What a difference a week makes. Or, in this case, four days.
In Week 3, Packers coach Matt LaFleur giddily came bounding into the postgame media session following the stunning comeback win over the Saints, talking about dreams and pride. On Thursday night he came into his postgame press conference, having led what looked like an utterly unprepared young group on national television to a 34-20 drubbing at the hands of the Lions, and was bitter, churlish and petty.
The highlight (lowlight?) of the presser came when veteran Packers reporter Pete Dougherty of the Green Bay Press-Gazette had the temerity to ask LaFleur what happened in the first half of the game, when the Packers’ offense imploded and a tired defense could not do much to stop Detroit.
LaFleur snapped at Dougherty.
“You saw it, Pete,” he said. I mean, we got our a** kicked. If I knew, it wouldn’t have happened.”
After a long pause, and after the next question started, LaFleur went back at Dougherty.
“That’s a B.S. question, man,” he said.
Actually, Matt LaFleur, It Was a Fair Question
Except, it wasn’t. It was a question all 82,000 or so fans in attendance at Lambeau Field were asking, too. How could a team coming off the kind of win the Packers had in Week 3 look so unprepared in Week 4? How could any NFL team look so overmatched?
The Packers entered Week 4 with an opportunity to take hold of the NFC north if they could have beaten the Lions. But after converting a Jared Goff interception into three points with a field goal to open the game, Detroit scored 27 straight points and led at halftime, 27-3.
They were utterly unable to corral the Detroit running game, which totaled 211 yads, led by 121 yards from David Montgomery.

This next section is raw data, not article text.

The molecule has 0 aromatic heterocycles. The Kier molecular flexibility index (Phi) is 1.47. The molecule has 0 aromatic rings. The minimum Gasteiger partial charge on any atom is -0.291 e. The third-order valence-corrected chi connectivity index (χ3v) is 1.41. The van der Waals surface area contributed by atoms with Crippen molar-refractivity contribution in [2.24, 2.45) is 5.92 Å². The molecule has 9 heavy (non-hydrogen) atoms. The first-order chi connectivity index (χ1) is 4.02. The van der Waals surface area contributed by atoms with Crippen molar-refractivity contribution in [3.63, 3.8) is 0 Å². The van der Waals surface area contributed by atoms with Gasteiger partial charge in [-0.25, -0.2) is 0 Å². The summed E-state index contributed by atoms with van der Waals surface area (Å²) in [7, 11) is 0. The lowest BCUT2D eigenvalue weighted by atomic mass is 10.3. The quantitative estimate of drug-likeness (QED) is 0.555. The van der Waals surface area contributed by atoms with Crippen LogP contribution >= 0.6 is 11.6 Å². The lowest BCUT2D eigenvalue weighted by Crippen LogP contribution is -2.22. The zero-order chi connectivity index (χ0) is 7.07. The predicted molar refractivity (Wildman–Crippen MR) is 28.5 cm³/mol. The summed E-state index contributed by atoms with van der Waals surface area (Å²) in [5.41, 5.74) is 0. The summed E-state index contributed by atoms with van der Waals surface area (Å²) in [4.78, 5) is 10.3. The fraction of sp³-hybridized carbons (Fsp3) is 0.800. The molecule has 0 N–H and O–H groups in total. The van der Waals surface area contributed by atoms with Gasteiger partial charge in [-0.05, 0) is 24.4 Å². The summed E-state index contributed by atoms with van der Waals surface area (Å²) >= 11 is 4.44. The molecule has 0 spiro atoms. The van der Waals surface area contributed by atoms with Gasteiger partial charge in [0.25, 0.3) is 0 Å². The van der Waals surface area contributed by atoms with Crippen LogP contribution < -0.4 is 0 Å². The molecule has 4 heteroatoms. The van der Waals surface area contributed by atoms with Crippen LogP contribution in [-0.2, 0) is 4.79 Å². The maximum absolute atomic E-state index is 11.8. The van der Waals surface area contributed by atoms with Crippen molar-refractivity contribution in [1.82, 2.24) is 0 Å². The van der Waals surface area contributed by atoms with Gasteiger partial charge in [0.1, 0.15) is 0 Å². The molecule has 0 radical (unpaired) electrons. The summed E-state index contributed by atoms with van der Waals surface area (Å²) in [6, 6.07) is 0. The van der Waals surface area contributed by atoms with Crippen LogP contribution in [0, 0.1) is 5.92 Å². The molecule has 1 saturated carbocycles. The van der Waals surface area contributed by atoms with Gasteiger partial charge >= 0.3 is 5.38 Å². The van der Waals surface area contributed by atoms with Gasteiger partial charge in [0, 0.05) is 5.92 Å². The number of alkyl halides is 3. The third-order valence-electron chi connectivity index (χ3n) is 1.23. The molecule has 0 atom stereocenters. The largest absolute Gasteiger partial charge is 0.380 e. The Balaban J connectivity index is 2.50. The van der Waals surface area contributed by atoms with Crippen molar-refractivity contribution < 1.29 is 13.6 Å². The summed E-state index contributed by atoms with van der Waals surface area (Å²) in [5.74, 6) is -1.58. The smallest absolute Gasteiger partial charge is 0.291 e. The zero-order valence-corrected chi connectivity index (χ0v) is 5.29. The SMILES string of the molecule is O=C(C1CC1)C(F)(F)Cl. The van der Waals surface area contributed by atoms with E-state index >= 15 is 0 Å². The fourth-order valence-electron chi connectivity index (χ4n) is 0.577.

Pretty fair to ask what happened there, no?
The Lions had 15 first downs in the first half. The Packers had three. The Lions had 284 first-half yards, to 23 for the Packers. Detroit ran 40 plays, and the Packers ran 22. At halftime, it was, as commentator Al Michaels pointed out, a pretty rare Lambeau sight: The team was booed off the field by the home crowd.
“They manhandled us really in every phase,” LaFleur said.
Packers Did Improve in 2nd Half
LaFleur said he was happy with what happened in the second half, as the Packers responded after being challenged in the locker room. But it was too little, too late by that point, and the Packers did not have another comeback in them.
“Give Detroit a lot of credit, they came in and they whooped us pretty good,” LaFleur said. “I was pleased with our team’s effort in the second half—I told them, I challenged them at halftime to continue to compete. We did that, it was down to 10 and we had a bad penalty to make it a three-possession game.
“Every area, there’s a lot of improvement out there for us. I think any time you go out there and you can’t effectively run the football and, conversely, can’t stop the run, that’s a recipe for losing football and that’s what happened tonight.”